DESCRIPTION OF THE PREFERRED EMBODIMENT

Referring now to the drawings wherein like reference numerals refer to similar or identical parts throughout the several views, and more specifically to FIG. 1 thereof, there is shown an antenna 10. The antenna 10 comprises a first conductive element 12 having a first end 14 and a second end 16. The antenna 10 is also comprised of a second conductive element 18 having a first end 20 and a second end 22. The second conductive element 18 is adjacent and essentially in parallel to the first conductive element 12. The antenna 10 is also comprised of a third conductive element 24 in communication with and preferably connected to the first conductive element 12 and second conductive element 18 at their first ends 14, 20, for example, with capacitance or inductance or directly connected, and preferably perpendicular therewith so signals in the third conductive element 24 can pass to the first conductive element 12 and second conductive element 18.

Preferably, the first conductive element 12 has a length which is greater than a length of the second conductive element 18. Preferably, the second conductive element 18 is in front of the first conductive element 12 so the gain is in the direction of the smallest element. Preferably, the length of the first conductive element 12 is equal to 463.125 divided by the frequency of the signal in megahertz. Preferably, the length of the second conductive element 18 is equal to 448.875 divided by the frequency of the signal in megahertz. Preferably, the length of the third conductive element 24 is equal to (983.6 divided by the frequency of the signal in megahertz)×0.06. However, depending on the application, the first conductive element 12, second conductive element 18 and third conductive element 24 are not limited to these lengths but can be essentially any relationship. In an alternative embodiment, the length of the first conductive element 12 is equal to 460.2 divided by the frequency of the signal in megahertz. The length of the second conductive element 18 is equal to 445.5 divided by the frequency of the signal in megahertz. The length of the third conductive element 24 is equal to the distance between the first end of the first and second conductive elements. FIG. 13 shows this alternative preferred embodiment. In this instance, forward gain is 5.06 dBd, F/B is 7.36 dB, azimuth beamwidth is 65° and elevation beamwidth is 109°. The first and second conductive elements form an angular relationship with the third conductive element 24.

The antenna 10 preferably includes a feed point 26 (where the antenna 10 may be split) attached to the third conductive element 24 through which a signal having a frequency is introduced to the third conductive element 24. Alternatively, the feed point 26 can be at the center or the top of either the first or second conductive elements. If the feed point 26 is on either the first conductive element 12 or second conductive element 18, then the signal goes from that element to the third conductive element 24 and then to the element on the other side.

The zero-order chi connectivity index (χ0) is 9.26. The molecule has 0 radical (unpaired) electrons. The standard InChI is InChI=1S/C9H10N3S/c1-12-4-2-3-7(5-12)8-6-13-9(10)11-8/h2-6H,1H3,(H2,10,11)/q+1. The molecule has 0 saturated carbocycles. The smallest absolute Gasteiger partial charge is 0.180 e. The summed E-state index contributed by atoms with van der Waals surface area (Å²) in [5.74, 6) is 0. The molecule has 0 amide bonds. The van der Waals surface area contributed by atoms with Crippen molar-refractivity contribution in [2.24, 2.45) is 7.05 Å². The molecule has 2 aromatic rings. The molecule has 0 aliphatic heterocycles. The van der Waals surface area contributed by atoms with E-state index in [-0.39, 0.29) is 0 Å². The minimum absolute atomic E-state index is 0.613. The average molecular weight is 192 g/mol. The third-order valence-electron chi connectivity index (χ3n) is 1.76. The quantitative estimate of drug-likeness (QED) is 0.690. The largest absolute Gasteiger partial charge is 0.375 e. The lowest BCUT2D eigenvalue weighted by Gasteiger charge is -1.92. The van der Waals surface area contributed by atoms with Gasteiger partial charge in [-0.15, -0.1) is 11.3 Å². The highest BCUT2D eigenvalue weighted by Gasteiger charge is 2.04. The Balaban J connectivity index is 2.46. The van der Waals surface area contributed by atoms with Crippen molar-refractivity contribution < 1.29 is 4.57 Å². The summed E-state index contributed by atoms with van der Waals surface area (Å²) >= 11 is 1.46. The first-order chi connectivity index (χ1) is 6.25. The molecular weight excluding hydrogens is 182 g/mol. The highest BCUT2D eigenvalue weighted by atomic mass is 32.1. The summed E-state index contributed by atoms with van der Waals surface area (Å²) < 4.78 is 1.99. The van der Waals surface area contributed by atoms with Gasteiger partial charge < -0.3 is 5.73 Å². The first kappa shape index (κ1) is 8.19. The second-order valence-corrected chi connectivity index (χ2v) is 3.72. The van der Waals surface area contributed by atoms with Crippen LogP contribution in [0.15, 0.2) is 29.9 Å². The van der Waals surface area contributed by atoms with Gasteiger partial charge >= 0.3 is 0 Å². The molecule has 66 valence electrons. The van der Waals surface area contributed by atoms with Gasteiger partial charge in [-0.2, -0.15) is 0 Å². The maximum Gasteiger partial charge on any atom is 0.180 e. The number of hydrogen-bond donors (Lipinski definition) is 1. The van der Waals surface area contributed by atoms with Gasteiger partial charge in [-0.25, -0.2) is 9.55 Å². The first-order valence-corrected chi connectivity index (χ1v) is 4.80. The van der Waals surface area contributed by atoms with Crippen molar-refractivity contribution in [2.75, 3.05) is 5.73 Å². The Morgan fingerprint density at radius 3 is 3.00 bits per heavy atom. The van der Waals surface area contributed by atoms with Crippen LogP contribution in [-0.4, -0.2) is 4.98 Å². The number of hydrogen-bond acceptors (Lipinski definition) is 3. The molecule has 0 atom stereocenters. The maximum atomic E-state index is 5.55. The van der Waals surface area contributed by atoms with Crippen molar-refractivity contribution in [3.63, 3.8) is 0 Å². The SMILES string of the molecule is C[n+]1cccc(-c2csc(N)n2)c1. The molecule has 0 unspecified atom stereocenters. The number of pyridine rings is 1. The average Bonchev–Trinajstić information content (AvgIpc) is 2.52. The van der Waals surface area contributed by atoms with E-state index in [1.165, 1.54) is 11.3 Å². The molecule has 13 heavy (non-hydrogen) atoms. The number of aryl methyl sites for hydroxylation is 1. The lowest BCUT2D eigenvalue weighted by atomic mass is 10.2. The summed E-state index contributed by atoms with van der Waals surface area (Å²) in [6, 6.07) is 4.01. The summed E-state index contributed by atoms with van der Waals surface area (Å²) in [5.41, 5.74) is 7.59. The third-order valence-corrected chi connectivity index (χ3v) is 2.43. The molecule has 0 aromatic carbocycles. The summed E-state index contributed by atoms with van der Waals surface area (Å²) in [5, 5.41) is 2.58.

The first conductive element 12, second conductive element 18 and third conductive element 24 can be made out of tubing or wire. If desired, a non-conductive separator 28 or multiple separators can be placed between the first conductive element 12 and second conductive element 18 to maintain and support the first conductive element 12 and second conductive element 18 apart from each other.

In the operation of the preferred embodiment, the antenna is comprised of two parallel pieces 12, 18 of conductive material (wires, tubing, etc.). These two parallel pieces 12, 18 are connected to each other by a third piece 24 of conductive material (wire, tubing, etc.) at just the first ends 14, 20 of the two parallel pieces 12, 18. One inch tubing or greater is preferred for the entire antenna 10 to reduce losses, provide maximum gain and also to provide better impedance numbers which makes matching easier.

FIG. 1 shows the antenna 10 on an X/Y graph, FIG. 2 shows just the antenna 10 alone. Both FIGS. 1 and 2 display the antenna 10 in a vertical configuration, although it may of course be used at any angle, depending on the station's requirements. FIG. 3 and FIG. 4 show the antenna 10's patterns of the vertical configuration with the base of the antenna 10 at one foot above ground and also at thirty feet above ground, respectively. FIG. 5 and FIG. 6 show three dimensional patterns of FIGS. 3 and 4, respectively. The antenna 10 was rotated to the left to provide better clarity on the three-dimensional patterns.

FIG. 7 and FIG. 8 show the corresponding free space elevation and azimuth gain. These are very important, the antenna gain of this antenna 10 is greater than 5 dBd when fed at the feed point 26 at the bottom. This is accomplished with very small element spacing (for example, two feet spacing for an antenna 10 for the ten meter band [28.5 Mhz]). A traditional two element beam at these spacings has very low radiation resistance and therefore the resistive losses make the whole system inefficient. If the antenna 10 is fed at the center of the first piece 12 or the second piece 18, it behaves much as does a folded dipole, the currents are no longer out of phase, so there is almost no gain, but the antenna 10 has other properties that are useful in this case. Here, the impedance steps up, but not for the same reasons as in a folded dipole (or folded mono-pole). In a folded dipole, the current is forced to split between two wires and this causes the step-up of the impedance. The impedance step up in the antenna 10 is more the result of the antenna 10 being fed as a Harmonic Antenna. A folded dipole is similar except both ends of the antenna are connected to force the currents in phase.

FIG. 9 is of the antenna 10 with the antenna currents displayed. With the antenna 10 used in a configuration, as shown in FIG. 12, a five element beam can be formed (a typical classical design would have a low impedance and require matching networks) having a feed point impedance of fifty ohms, which means it can be fed directly by coax cable and no matching device, yet still have a gain of 9+dBd. The addition of directors as additional elements is well known in the art. By feeding the antenna 10 at the end, an antenna can be created using only 4 elements (including the two elements of the original design) and yet produce the same gain as a traditional 5 element beam (see FIGS. 10 and 11). For the antenna of FIG. 11,

______________________________________Wire Losses           0.27 dBEfficiency            93.9%Forward Gain          9.16 dBdF/B                   10.16 dBAzimuth Beamwidth     45°Elevation Beamwidth   54°______________________________________